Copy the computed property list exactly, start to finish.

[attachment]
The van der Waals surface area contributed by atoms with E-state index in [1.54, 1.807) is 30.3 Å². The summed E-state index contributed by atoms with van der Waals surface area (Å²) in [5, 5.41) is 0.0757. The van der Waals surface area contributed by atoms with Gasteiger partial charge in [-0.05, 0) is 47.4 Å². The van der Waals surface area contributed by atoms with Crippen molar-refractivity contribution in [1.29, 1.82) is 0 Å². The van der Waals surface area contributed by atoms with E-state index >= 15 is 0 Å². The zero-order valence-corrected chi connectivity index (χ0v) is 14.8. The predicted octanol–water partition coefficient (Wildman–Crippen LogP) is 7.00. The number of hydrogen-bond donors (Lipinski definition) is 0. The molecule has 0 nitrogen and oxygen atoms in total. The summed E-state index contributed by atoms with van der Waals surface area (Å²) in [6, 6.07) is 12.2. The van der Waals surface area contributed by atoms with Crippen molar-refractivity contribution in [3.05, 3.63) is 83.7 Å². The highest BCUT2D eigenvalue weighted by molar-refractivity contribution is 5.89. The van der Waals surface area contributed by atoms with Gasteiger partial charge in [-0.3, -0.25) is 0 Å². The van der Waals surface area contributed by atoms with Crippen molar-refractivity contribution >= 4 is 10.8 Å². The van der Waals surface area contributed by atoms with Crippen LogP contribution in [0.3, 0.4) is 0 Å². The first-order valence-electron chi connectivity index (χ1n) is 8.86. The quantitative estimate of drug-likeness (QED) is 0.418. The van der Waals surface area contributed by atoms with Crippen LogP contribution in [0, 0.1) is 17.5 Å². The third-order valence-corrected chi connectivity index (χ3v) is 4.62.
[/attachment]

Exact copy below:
The van der Waals surface area contributed by atoms with E-state index in [1.54, 1.807) is 30.3 Å². The summed E-state index contributed by atoms with van der Waals surface area (Å²) in [5, 5.41) is 0.0757. The van der Waals surface area contributed by atoms with Gasteiger partial charge in [-0.05, 0) is 47.4 Å². The van der Waals surface area contributed by atoms with Crippen molar-refractivity contribution in [1.29, 1.82) is 0 Å². The van der Waals surface area contributed by atoms with E-state index >= 15 is 0 Å². The zero-order valence-corrected chi connectivity index (χ0v) is 14.8. The predicted octanol–water partition coefficient (Wildman–Crippen LogP) is 7.00. The number of hydrogen-bond donors (Lipinski definition) is 0. The molecule has 0 nitrogen and oxygen atoms in total. The summed E-state index contributed by atoms with van der Waals surface area (Å²) in [6, 6.07) is 12.2. The van der Waals surface area contributed by atoms with Crippen molar-refractivity contribution in [3.05, 3.63) is 83.7 Å². The highest BCUT2D eigenvalue weighted by molar-refractivity contribution is 5.89. The van der Waals surface area contributed by atoms with Gasteiger partial charge in [-0.3, -0.25) is 0 Å². The van der Waals surface area contributed by atoms with Crippen molar-refractivity contribution >= 4 is 10.8 Å². The van der Waals surface area contributed by atoms with Crippen LogP contribution in [0.3, 0.4) is 0 Å². The first-order valence-electron chi connectivity index (χ1n) is 8.86. The quantitative estimate of drug-likeness (QED) is 0.418. The van der Waals surface area contributed by atoms with Crippen LogP contribution in [0, 0.1) is 17.5 Å². The third-order valence-corrected chi connectivity index (χ3v) is 4.62.